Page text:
A British citizen has died from rabies after being bitten by a cat while visiting Morocco, health officials have confirmed.
Public Health England shared the news Monday in issuing a warning to UK travellers. Rabies is passed through bites or scratches from on infected animal.
While a rabies vaccine given soon after exposure can treat the virus, once symptoms, such as headaches, fever, hallucinations, breathing problems and difficulty swallowing, appear, there really is no cure.
And in Morocco, stray cats are everywhere.
Cute but far from cuddly.
“This is an important reminder of the precautions people should take when travelling to countries where rabies is present,” Dr. Mary Ramsay, the public health agency’s Head of Immunisations said in a statement. “If you are bitten, scratched or licked by an animal you must wash the wound or site of exposure with plenty of soap and water and seek medical advice without delay.”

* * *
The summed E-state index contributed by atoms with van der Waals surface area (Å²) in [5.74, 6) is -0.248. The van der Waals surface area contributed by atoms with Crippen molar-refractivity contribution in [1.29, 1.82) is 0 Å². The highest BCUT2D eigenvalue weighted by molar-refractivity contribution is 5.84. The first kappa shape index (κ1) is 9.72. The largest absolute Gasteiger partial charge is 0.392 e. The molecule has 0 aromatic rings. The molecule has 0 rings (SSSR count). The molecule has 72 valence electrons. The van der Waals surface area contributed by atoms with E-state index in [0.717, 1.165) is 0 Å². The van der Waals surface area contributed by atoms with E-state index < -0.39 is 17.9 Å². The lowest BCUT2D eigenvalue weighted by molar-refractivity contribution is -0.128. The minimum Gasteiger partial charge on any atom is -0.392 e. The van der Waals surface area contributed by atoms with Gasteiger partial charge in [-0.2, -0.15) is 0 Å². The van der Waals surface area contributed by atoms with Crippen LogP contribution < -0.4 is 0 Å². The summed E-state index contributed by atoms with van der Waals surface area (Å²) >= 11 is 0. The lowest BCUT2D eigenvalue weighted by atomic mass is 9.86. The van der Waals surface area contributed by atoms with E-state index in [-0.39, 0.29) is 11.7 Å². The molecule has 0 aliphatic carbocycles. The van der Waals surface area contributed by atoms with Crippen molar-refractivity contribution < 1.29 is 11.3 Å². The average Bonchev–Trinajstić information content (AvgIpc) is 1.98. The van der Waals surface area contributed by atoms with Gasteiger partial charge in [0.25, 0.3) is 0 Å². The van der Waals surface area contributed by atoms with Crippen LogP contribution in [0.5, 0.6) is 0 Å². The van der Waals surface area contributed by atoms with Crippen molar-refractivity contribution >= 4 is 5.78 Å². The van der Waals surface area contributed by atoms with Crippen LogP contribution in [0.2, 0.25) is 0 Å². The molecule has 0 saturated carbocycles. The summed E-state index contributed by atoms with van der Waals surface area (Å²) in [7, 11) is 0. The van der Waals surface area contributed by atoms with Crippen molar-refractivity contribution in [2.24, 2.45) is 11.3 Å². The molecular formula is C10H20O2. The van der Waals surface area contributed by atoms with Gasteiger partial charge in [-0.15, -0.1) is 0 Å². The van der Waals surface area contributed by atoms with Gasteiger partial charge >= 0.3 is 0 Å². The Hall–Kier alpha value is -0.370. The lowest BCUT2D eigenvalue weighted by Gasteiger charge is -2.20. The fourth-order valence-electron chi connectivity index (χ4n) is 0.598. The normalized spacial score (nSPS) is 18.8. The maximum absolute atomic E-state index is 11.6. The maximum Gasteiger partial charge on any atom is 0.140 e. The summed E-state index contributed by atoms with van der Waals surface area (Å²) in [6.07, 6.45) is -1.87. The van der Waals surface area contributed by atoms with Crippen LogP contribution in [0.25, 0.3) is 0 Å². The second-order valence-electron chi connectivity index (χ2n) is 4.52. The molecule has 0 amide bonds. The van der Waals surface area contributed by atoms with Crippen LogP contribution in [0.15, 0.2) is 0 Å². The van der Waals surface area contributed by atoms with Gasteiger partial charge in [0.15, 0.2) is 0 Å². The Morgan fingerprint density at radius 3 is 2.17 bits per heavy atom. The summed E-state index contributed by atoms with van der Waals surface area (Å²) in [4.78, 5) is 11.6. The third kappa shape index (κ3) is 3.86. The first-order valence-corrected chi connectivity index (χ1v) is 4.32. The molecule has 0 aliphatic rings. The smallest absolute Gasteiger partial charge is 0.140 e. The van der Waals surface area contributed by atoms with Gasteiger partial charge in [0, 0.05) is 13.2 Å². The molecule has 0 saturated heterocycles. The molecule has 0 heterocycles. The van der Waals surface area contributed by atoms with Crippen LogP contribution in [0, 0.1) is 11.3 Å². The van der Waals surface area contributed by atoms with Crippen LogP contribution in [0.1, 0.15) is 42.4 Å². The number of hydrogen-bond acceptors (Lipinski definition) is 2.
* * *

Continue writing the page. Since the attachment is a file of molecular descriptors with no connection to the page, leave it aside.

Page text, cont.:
Public Health England also said there is no public risk in this case, but as a precaution, health workers and close contacts to the deceased individual are being given vaccinations where necessary.
Human rabies is “extremely rare” in the UK, where the virus hasn’t been detected among domestic or wild animals. Although, some species of bats can carry a rabies-like virus, according to health officials.
There have been no human cases reported there since 1902 other than from bats, and there have been five cases of human rabies related to animal exposures abroad between 2000 and 2017.
But rabies is common throughout Asia and Africa.
The advice: visitors should stay away from dogs, cats and other animals when they travel abroad.
Main photo Public Health England/Facebook